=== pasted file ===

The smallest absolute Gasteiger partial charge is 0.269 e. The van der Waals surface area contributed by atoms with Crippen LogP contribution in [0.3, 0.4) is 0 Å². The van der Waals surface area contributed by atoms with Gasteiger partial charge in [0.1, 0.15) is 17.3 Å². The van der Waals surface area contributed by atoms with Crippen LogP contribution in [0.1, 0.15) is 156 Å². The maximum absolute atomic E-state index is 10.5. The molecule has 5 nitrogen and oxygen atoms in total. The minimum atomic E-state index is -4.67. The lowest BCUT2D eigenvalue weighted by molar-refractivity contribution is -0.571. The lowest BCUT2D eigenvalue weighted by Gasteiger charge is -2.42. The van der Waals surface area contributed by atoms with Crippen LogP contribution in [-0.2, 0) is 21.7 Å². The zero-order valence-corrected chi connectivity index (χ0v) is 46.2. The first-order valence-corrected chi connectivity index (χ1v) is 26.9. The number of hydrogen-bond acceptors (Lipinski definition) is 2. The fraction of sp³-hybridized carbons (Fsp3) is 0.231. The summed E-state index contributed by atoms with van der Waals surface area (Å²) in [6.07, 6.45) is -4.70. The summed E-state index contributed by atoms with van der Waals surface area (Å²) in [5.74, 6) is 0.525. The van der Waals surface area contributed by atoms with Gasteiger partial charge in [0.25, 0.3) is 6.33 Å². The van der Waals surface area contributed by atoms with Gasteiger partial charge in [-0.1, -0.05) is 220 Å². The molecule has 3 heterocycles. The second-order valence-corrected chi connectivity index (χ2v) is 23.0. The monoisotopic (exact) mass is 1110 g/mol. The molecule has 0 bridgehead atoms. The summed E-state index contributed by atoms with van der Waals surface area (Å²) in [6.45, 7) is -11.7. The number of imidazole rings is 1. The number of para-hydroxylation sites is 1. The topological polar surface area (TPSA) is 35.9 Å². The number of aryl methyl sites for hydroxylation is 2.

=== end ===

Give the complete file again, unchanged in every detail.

The smallest absolute Gasteiger partial charge is 0.269 e. The van der Waals surface area contributed by atoms with Crippen LogP contribution in [0.3, 0.4) is 0 Å². The van der Waals surface area contributed by atoms with Gasteiger partial charge in [0.1, 0.15) is 17.3 Å². The van der Waals surface area contributed by atoms with Crippen LogP contribution in [0.1, 0.15) is 156 Å². The maximum absolute atomic E-state index is 10.5. The molecule has 5 nitrogen and oxygen atoms in total. The minimum atomic E-state index is -4.67. The lowest BCUT2D eigenvalue weighted by molar-refractivity contribution is -0.571. The lowest BCUT2D eigenvalue weighted by Gasteiger charge is -2.42. The van der Waals surface area contributed by atoms with Crippen LogP contribution in [-0.2, 0) is 21.7 Å². The zero-order valence-corrected chi connectivity index (χ0v) is 46.2. The first-order valence-corrected chi connectivity index (χ1v) is 26.9. The number of hydrogen-bond acceptors (Lipinski definition) is 2. The fraction of sp³-hybridized carbons (Fsp3) is 0.231. The summed E-state index contributed by atoms with van der Waals surface area (Å²) in [6.07, 6.45) is -4.70. The summed E-state index contributed by atoms with van der Waals surface area (Å²) in [5.74, 6) is 0.525. The van der Waals surface area contributed by atoms with Gasteiger partial charge in [0.25, 0.3) is 6.33 Å². The van der Waals surface area contributed by atoms with Gasteiger partial charge in [-0.1, -0.05) is 220 Å². The molecule has 3 heterocycles. The second-order valence-corrected chi connectivity index (χ2v) is 23.0. The monoisotopic (exact) mass is 1110 g/mol. The molecule has 0 bridgehead atoms. The summed E-state index contributed by atoms with van der Waals surface area (Å²) in [6.45, 7) is -11.7. The number of imidazole rings is 1. The number of para-hydroxylation sites is 1. The topological polar surface area (TPSA) is 35.9 Å². The number of aryl methyl sites for hydroxylation is 2.